Will Brexit benefit my small business? The argument from data privacy

As the EU referendum draws near, a core focus of the debate has been around the potential impact on UK businesses and Britain’s future as a financial centre within the EU. While many business leaders have focused on the financial incentive to stay in the Europe, business owners are concerned that European legislation has the potential to restrict or even damage the day-to-day operation of their organisations, impacting customer trust and ultimately damaging their bottom lines.

A large part of this discussion has been driven by a general distrust of EU legislation, with a particular focus on data privacy and the ability of businesses to keep their customer’s information safe. Following the recent string of government snooping scandals, many business owners have lost faith in the EU, believing that an independent Britain would ensure a higher quality of data privacy legislation – away from EU snooping and mandatory data “back doors”.

Amongst small business owners however, the reverse seems to be true. According to Artmotion’s research, less than 1 in 4 UK small business owners think Brexit will have a positive impact on their organisation’s data privacy. Similarly, 44% of SME owners believe that Brexit will have a negative impact on the security and privacy of their data.

While it is true that small businesses are less impacted by EU regulations than their international counterparts, this is not to say that they will be completely unaffected. With increasing numbers of SMEs storing their information on free cloud services such as Dropbox and Google Drive, ever more business owners have no idea where their data is actually stored. At the same time, customers across all sectors are growing more conscious of their right to privacy and the responsibility of businesses (of all sizes) to provide it.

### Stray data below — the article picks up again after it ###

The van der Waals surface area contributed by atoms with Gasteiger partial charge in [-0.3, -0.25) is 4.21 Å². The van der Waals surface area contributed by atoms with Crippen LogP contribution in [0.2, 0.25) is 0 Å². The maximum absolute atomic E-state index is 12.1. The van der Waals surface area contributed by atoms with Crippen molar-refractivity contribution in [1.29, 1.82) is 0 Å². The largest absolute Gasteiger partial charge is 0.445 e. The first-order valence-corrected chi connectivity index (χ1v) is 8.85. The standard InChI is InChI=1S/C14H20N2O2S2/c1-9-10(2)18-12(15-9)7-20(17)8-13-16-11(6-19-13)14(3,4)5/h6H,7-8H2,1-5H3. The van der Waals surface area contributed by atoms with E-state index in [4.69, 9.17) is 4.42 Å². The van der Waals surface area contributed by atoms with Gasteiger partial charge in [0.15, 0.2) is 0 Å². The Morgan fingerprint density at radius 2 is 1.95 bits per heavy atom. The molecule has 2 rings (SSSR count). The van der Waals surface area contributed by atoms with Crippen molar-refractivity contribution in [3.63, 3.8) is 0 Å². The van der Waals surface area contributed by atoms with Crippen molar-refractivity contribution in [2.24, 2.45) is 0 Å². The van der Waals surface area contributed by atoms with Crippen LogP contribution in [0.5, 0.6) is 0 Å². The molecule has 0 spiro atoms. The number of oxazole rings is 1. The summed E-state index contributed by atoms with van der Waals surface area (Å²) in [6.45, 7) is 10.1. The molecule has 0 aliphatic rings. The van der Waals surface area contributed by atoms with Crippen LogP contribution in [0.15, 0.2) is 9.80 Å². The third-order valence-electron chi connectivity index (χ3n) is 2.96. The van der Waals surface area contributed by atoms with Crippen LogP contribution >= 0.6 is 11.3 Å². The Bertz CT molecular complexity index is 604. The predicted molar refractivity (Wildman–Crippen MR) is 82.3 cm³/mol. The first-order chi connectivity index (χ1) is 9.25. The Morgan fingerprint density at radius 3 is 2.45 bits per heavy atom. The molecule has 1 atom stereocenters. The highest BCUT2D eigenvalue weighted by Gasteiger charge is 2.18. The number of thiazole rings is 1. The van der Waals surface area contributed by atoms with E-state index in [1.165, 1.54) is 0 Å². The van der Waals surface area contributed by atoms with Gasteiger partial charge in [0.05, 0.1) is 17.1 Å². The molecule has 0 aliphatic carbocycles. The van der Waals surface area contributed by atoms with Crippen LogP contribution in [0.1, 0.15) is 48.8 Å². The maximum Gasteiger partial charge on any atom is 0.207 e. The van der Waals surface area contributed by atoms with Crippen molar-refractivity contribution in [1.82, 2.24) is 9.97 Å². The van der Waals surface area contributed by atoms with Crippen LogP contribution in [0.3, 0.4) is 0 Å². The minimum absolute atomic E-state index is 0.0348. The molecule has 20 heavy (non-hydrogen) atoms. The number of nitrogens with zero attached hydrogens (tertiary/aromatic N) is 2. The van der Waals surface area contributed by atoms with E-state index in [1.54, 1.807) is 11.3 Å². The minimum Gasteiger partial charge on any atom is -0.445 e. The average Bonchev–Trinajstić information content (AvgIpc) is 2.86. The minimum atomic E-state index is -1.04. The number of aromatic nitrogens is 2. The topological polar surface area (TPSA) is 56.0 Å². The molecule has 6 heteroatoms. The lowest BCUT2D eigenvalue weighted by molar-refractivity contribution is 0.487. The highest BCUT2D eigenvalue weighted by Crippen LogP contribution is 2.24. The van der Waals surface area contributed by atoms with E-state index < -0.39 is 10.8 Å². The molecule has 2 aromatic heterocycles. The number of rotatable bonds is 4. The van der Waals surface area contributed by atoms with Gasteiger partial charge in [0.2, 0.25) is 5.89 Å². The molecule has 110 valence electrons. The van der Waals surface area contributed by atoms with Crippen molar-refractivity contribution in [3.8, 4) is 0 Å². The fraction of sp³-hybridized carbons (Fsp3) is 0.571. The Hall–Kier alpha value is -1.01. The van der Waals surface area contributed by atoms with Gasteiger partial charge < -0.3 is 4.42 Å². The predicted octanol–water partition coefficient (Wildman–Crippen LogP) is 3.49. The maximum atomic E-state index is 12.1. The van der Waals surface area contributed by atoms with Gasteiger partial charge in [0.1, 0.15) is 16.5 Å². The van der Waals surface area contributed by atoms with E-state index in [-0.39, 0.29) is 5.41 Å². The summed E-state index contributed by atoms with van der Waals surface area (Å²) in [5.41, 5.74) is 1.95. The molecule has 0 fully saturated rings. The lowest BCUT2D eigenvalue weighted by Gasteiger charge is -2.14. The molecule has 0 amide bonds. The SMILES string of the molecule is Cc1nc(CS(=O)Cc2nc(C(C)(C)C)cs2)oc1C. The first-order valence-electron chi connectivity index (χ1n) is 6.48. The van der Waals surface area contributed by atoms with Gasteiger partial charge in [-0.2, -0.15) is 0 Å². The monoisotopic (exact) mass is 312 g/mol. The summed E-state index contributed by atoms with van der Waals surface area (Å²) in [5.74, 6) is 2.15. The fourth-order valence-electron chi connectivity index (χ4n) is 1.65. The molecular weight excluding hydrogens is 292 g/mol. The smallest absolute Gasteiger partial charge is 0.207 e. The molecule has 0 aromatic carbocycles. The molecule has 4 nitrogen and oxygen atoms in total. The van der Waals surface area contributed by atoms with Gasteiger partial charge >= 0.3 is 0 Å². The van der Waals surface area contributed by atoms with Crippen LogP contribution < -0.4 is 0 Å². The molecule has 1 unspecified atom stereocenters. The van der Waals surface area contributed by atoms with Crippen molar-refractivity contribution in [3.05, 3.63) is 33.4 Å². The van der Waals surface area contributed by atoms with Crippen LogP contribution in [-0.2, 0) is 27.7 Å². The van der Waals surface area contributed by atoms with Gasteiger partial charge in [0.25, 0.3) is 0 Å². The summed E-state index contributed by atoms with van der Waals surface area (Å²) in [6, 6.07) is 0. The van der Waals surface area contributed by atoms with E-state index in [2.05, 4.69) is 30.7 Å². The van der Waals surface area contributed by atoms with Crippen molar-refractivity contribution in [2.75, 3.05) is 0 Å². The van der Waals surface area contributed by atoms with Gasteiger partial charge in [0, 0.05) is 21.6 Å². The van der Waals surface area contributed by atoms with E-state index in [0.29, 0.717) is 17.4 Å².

In my view, both sides of the in-out coin offer data privacy risks for UK businesses. Staying within the EU opens businesses up to a whole host of government snooping laws, placing companies at risk of upsetting their customers or even opening themselves up to potential data theft and similar cybercrimes.

On the other hand however, leaving the EU will not necessarily fix this issue. Just because Britain will no longer be influenced by EU snooping or lax data privacy laws, does not mean that it won’t develop its own archaic alternatives. From the Snoopers’ Charter, to David Cameron’s call for a “ban on encryption”, poor data privacy is as much a UK problem as it is an issue for the EU.

It is for this reason that Artmotion stores all of its clients’ data in Switzerland – a neutral country which is both strict on data privacy, yet completely independent of the EU. The UK on the other hand offers a very different approach, one that is unlikely to change whether in – or out – of the European Union.

As a result, the so-called “Brexit” will never offer businesses, nor individual consumers the improvements in data privacy they demand. Instead they are faced with a simple binary choice – be snooped on from Brussels, or, be snooped on from London. The decision is yours.